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All images courtesy of B R Lillie Photography

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Mies van der Rohe reimagined: Inside Chicago’s ‘Stainless Steel Apartment’

The custom duplex was designed by Chicago’s Krueck + Sexton Architects in 1992

A top-floor corner co-op boasting an architectural pedigree as impressive as its Lake Michigan views is up for grabs in Chicago’s Gold Coast. Known as the Stainless Steel Apartment—for obvious reasons—the one-of-a-kind home was created in 1992 when Krueck + Sexton Architects combined a pair of stacked units on the 25th and 26th floors of Ludwig Mies van der Rohe’s 860 N. Lake Shore Drive building.

Originally built in 1951, the landmarked tower represented a major breakthrough for the post-war modernist movement with its pioneering steel frame and glass curtain wall. The idea to connect two vertical units into a unified home, however, wasn’t something that had been done in the building before.

“When we suggested opening up a floor to create a duplex, everyone’s first response was ‘you can’t do that,’” explained architect Mark Sexton, who worked on the project for over a year with partner Ron Krueck. “But we found Mies’ old shop drawings, worked out the structural engineering calculations, and appealed to the co-op board for approval.”

Instead of hiding the connection between the levels out of sight or along a wall, the designers crafted a floating stainless steel staircase flanked by translucent, sandblasted glass to be the home’s architectural centerpiece. The result successfully bridges the two volumes, floods the home with light, and gives the effect of descending into Lake Michigan.

Alumni of IIT, both Sexton and Krueck respected Mies van der Rohe’s original vision throughout the design process. “The steel construction of the building was obviously an inspiration but we wanted to move the design forward instead of copying the past,” Sexton told Curbed Chicago. “Consider it the next generation of interpretation.”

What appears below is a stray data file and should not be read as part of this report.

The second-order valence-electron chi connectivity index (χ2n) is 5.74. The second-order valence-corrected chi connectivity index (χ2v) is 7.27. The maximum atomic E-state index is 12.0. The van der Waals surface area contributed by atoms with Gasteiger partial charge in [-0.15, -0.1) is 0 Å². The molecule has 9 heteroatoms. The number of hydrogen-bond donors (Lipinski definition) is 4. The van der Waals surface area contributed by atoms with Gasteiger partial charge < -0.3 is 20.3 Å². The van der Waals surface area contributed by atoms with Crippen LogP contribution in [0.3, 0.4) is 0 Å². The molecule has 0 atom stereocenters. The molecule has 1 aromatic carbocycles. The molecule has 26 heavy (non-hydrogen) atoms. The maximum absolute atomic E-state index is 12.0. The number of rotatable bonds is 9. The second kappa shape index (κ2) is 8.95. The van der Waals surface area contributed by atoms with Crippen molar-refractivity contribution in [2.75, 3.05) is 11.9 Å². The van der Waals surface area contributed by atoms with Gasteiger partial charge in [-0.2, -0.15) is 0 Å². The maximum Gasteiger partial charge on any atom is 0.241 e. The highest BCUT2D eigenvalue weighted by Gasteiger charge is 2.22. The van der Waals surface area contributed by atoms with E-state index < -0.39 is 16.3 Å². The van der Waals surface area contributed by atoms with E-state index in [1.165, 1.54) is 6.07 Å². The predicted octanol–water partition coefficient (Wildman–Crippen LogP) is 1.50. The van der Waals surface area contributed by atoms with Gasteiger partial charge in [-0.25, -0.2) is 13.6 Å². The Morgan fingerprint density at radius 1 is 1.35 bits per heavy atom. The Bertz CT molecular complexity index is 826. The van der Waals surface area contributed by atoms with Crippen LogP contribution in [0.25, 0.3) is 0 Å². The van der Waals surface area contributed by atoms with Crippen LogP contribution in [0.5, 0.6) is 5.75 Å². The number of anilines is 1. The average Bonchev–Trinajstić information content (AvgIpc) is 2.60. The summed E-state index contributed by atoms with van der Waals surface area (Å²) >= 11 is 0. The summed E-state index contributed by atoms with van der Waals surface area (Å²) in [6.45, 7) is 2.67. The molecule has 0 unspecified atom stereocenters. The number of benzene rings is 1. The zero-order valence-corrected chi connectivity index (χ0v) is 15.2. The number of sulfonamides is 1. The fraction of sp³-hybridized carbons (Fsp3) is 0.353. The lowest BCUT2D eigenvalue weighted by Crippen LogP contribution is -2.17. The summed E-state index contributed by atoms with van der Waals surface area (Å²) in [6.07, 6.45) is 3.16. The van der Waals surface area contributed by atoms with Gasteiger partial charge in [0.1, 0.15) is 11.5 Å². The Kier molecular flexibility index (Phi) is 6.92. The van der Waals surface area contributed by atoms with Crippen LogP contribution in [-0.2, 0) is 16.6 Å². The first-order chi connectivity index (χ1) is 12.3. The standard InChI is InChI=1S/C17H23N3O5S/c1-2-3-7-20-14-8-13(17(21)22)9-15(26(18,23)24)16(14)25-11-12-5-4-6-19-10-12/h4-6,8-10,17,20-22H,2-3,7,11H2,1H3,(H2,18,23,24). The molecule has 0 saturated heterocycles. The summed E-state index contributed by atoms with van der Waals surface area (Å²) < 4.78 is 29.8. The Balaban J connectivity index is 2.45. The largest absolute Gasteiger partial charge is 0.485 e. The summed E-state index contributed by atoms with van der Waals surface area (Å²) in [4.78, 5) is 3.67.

As its name would suggest, the Stainless Steel Apartment makes abundant use of the hardy material in its millwork, room dividers, and built-in furnishings. While some might assume the choice is cold and sterile, the result is anything but, argues Sexton. “The steel has an unexpectedly rich texture and beautifully reflects light. Combined with the home’s lake and city views, it is as ethereal as it is durable.”

The theme of strength meets beauty is seen in the 3,400-square-foot home’s flooring—a terrazzo job embedded with sparkling crystal glass chips. The architects balanced all the hard surfaces with velvet-like cotton curtains, bespoke furniture, and custom wool carpeting.

The like-new condition of the home is perhaps the biggest testament to its durability and timelessness. “The pictures don’t really do it justice,” added Sexton. “The home is like a well-maintained sports car in both its design and the performance of the materials. It’s even more astonishing when you realize that everything’s more than a quarter century old.”

The architecturally significant three-bedroom, four-bathroom home listed this week with a $2.15 million asking price plus an additional $6,769 per month in co-op fees. It remains 860 N. Lake Shore Drive’s only duplex unit.

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